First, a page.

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Monday, August 16, 2010

The Khadr saga and what it says about the Harper legacy

I've been on for some time about citizenship and its attendant obligations: essentially, being a citizen carries responsibilities as well as rights. Several previous posts have gone into that in a fair bit of detail. (By no means am I suggesting that those are the last word on the subject; as always, whatever I argue here is intended, more than anything else, to spur dialogue. Healthy democracies require several things, not the least of which is discursive and civic engagement.)

That said, the tragic and infuriating saga surrounding Omar Khadr brings the corollary into sharp relief. In brief, it's the rather obvious truth that citizenship also confers certain rights, not the least of which is that you get to count on your government to look out for you. If citizens have responsibilities, then so do governments, and what could be more fundamental than any government's obligation to safeguard the rights and interests of its citizens?

The circumstances surrounding Omar Khadr and how he came to find himself in front of a U.S. military tribunal in Guantanamo Bay are all pretty well common knowledge. Regardless of his religious and political beliefs and his family background, he is a Canadian citizen and as such he is entitled to expect the Government of Canada to come to his assistance with whatever legal and diplomatic resources it can muster.

That the government of Stephen Harper can simply blow off its obligations in this regard is perhaps the most appalling part. Never mind the dubious and nebulous "illegal combatant" status under which he and other prisoners at Guantanamo are being detained. Never mind the overarching context for all of this, namely the U.S. government's ill-starred imperial misadventure in Afghanistan. Never mind the shabby, racist and Islamophobic political calculus underlying the Harper government's conduct. How can a government of any political stripe blithely and arrogantly shrug off its responsibilities like this and not suffer lasting and fatal political damage?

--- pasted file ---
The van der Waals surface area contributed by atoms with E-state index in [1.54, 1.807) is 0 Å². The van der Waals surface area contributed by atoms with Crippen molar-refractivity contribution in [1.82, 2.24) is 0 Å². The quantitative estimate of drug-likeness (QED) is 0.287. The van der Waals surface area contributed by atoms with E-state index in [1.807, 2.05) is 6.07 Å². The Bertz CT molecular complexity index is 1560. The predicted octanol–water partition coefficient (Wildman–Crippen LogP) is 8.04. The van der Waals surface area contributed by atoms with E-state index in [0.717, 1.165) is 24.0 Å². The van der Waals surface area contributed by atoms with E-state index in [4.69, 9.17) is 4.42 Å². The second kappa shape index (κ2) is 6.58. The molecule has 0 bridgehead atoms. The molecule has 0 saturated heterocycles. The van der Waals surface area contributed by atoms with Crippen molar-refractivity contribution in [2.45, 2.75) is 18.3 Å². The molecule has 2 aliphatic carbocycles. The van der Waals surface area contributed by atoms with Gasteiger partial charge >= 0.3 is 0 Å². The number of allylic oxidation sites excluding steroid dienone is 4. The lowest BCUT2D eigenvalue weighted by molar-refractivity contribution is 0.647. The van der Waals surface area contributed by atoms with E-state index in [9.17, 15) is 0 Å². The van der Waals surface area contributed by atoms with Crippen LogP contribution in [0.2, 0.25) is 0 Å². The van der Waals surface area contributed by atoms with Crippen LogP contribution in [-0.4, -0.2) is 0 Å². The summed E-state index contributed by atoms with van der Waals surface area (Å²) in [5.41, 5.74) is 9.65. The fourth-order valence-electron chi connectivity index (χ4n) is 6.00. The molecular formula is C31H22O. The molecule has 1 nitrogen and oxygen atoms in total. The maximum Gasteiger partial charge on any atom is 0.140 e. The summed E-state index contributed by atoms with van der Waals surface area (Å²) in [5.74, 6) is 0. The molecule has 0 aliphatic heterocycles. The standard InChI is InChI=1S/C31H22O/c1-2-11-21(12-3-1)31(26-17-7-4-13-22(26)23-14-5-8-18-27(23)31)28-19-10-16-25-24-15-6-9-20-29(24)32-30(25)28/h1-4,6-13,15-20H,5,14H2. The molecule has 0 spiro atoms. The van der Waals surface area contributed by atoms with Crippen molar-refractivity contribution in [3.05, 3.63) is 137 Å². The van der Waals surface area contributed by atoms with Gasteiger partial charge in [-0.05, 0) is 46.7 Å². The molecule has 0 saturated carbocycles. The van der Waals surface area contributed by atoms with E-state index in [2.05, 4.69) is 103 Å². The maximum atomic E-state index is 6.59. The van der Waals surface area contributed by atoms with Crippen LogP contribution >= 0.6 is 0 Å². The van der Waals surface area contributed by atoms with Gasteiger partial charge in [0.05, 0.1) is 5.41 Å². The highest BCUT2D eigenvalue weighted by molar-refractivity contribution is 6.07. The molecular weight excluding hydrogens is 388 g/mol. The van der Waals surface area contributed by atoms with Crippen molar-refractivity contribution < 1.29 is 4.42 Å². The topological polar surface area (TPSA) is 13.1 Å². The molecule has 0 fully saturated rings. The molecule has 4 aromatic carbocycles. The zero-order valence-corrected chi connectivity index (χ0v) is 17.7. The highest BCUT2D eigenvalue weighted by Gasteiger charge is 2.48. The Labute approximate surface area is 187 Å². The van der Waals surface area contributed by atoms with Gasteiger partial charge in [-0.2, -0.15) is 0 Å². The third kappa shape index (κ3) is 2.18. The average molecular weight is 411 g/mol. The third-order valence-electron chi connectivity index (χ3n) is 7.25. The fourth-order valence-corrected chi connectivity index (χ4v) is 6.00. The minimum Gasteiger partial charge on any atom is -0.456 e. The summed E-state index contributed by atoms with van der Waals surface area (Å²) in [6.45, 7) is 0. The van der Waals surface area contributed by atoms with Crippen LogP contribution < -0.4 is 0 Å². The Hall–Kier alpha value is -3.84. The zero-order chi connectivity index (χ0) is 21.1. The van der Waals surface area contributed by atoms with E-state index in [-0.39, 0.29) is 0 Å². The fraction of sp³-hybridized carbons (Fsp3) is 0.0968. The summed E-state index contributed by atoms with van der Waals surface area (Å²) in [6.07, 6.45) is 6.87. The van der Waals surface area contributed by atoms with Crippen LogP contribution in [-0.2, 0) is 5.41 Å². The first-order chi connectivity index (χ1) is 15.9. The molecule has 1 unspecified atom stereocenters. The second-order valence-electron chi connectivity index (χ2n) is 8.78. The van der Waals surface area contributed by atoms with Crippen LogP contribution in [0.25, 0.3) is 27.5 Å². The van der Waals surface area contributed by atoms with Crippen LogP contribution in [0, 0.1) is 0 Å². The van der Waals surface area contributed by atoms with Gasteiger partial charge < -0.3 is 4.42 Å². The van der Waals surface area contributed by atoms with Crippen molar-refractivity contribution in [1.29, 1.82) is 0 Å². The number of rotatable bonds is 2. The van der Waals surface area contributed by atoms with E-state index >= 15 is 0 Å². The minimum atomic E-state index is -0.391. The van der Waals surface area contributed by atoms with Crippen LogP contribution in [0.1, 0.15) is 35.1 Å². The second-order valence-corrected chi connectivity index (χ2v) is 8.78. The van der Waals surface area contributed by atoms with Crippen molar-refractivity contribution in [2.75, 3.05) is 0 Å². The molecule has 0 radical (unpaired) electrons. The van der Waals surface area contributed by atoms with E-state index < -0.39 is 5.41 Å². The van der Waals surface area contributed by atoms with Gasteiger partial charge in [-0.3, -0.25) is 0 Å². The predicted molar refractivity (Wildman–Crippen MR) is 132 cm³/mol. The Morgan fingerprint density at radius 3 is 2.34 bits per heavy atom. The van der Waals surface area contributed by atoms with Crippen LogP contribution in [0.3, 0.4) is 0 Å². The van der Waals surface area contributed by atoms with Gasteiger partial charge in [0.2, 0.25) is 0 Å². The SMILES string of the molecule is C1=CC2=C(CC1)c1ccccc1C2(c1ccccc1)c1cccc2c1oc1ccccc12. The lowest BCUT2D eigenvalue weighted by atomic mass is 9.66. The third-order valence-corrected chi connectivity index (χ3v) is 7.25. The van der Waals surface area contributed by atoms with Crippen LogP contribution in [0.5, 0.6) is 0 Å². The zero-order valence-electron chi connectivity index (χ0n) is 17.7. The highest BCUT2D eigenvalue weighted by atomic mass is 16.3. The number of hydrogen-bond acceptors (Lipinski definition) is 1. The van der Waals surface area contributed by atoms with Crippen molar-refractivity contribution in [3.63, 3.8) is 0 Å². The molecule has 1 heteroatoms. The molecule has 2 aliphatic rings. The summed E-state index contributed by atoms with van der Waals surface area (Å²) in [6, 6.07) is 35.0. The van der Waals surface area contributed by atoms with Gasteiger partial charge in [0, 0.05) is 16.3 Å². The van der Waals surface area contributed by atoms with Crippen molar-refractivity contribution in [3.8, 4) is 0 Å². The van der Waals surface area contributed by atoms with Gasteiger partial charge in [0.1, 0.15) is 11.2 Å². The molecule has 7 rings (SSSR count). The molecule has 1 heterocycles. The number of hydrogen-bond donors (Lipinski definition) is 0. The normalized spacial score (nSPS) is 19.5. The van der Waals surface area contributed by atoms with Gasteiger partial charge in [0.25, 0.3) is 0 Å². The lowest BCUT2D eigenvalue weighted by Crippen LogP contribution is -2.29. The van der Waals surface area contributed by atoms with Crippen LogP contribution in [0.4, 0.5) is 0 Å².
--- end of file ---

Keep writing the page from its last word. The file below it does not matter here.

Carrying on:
Since when does a democratic government get to pick and choose which of its obligations it has to honour?

Since when does a democratic government get to pick and choose which of its citizens it stands up for? As Alex Himelfarb argues,
What matters here is that basic rights, the legal rights of one of our citizens, are being denied. These legal rights are about protecting us and our liberty from the intrusive and coercive power of the state. We are all in trouble here – wherever we sit on the political continuum – if any one of our citizens is denied the right of a fair and just process when their liberty is at stake. When this happens, the value of our common citizenship is diminished.
In truth, it's depressing as hell that we even have to go through this. It's like having to explain first principles all over again, when any informed and thoughtful conversation should  must, in fact  be based on mutually agreed-upon ground rules. Further evidence, I'd submit, of just how far the goal posts have been moved, ethically, legally and politically.

This diminishes us all. I don't mean to sound sententious, but it's hard to believe that any polity can sustain this much vandalism to its moral fabric and not lose something of its soul.

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